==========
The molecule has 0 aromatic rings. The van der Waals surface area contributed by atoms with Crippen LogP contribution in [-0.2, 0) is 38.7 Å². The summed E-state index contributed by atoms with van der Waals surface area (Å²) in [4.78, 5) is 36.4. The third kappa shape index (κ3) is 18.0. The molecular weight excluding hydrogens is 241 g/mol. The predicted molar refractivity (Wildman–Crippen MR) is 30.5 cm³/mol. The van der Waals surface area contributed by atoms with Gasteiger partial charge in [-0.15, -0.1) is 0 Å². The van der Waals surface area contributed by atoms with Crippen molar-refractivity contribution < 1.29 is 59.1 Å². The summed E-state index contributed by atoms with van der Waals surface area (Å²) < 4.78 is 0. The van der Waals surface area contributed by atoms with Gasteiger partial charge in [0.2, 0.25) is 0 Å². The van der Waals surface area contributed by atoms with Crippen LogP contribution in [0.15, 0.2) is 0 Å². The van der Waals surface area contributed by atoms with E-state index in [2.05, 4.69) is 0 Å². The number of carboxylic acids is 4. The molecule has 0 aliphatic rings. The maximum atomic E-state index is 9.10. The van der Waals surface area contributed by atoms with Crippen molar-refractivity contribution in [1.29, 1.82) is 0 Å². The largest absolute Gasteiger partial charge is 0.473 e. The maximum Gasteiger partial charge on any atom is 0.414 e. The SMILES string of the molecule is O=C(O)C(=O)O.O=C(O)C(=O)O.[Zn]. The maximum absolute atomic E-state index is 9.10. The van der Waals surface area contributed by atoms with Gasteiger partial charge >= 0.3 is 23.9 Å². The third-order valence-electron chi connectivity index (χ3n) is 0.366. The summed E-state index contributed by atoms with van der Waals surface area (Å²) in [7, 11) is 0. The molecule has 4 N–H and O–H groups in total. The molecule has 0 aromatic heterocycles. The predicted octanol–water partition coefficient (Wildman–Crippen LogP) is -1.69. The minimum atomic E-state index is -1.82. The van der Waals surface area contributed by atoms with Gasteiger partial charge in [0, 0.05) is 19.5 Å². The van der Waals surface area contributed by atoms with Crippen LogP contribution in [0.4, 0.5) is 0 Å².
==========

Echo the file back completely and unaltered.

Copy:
The molecule has 0 aromatic rings. The van der Waals surface area contributed by atoms with Crippen LogP contribution in [-0.2, 0) is 38.7 Å². The summed E-state index contributed by atoms with van der Waals surface area (Å²) in [4.78, 5) is 36.4. The third kappa shape index (κ3) is 18.0. The molecular weight excluding hydrogens is 241 g/mol. The predicted molar refractivity (Wildman–Crippen MR) is 30.5 cm³/mol. The van der Waals surface area contributed by atoms with Gasteiger partial charge in [-0.15, -0.1) is 0 Å². The van der Waals surface area contributed by atoms with Crippen molar-refractivity contribution < 1.29 is 59.1 Å². The summed E-state index contributed by atoms with van der Waals surface area (Å²) < 4.78 is 0. The van der Waals surface area contributed by atoms with Gasteiger partial charge in [0.2, 0.25) is 0 Å². The van der Waals surface area contributed by atoms with Crippen LogP contribution in [0.15, 0.2) is 0 Å². The van der Waals surface area contributed by atoms with E-state index in [2.05, 4.69) is 0 Å². The number of carboxylic acids is 4. The molecule has 0 aliphatic rings. The maximum atomic E-state index is 9.10. The van der Waals surface area contributed by atoms with Crippen molar-refractivity contribution in [1.29, 1.82) is 0 Å². The largest absolute Gasteiger partial charge is 0.473 e. The maximum Gasteiger partial charge on any atom is 0.414 e. The SMILES string of the molecule is O=C(O)C(=O)O.O=C(O)C(=O)O.[Zn]. The maximum absolute atomic E-state index is 9.10. The van der Waals surface area contributed by atoms with Gasteiger partial charge >= 0.3 is 23.9 Å². The third-order valence-electron chi connectivity index (χ3n) is 0.366. The summed E-state index contributed by atoms with van der Waals surface area (Å²) in [7, 11) is 0. The molecule has 4 N–H and O–H groups in total. The molecule has 0 aromatic heterocycles. The predicted octanol–water partition coefficient (Wildman–Crippen LogP) is -1.69. The minimum atomic E-state index is -1.82. The van der Waals surface area contributed by atoms with Gasteiger partial charge in [0, 0.05) is 19.5 Å². The van der Waals surface area contributed by atoms with Crippen LogP contribution in [0.4, 0.5) is 0 Å².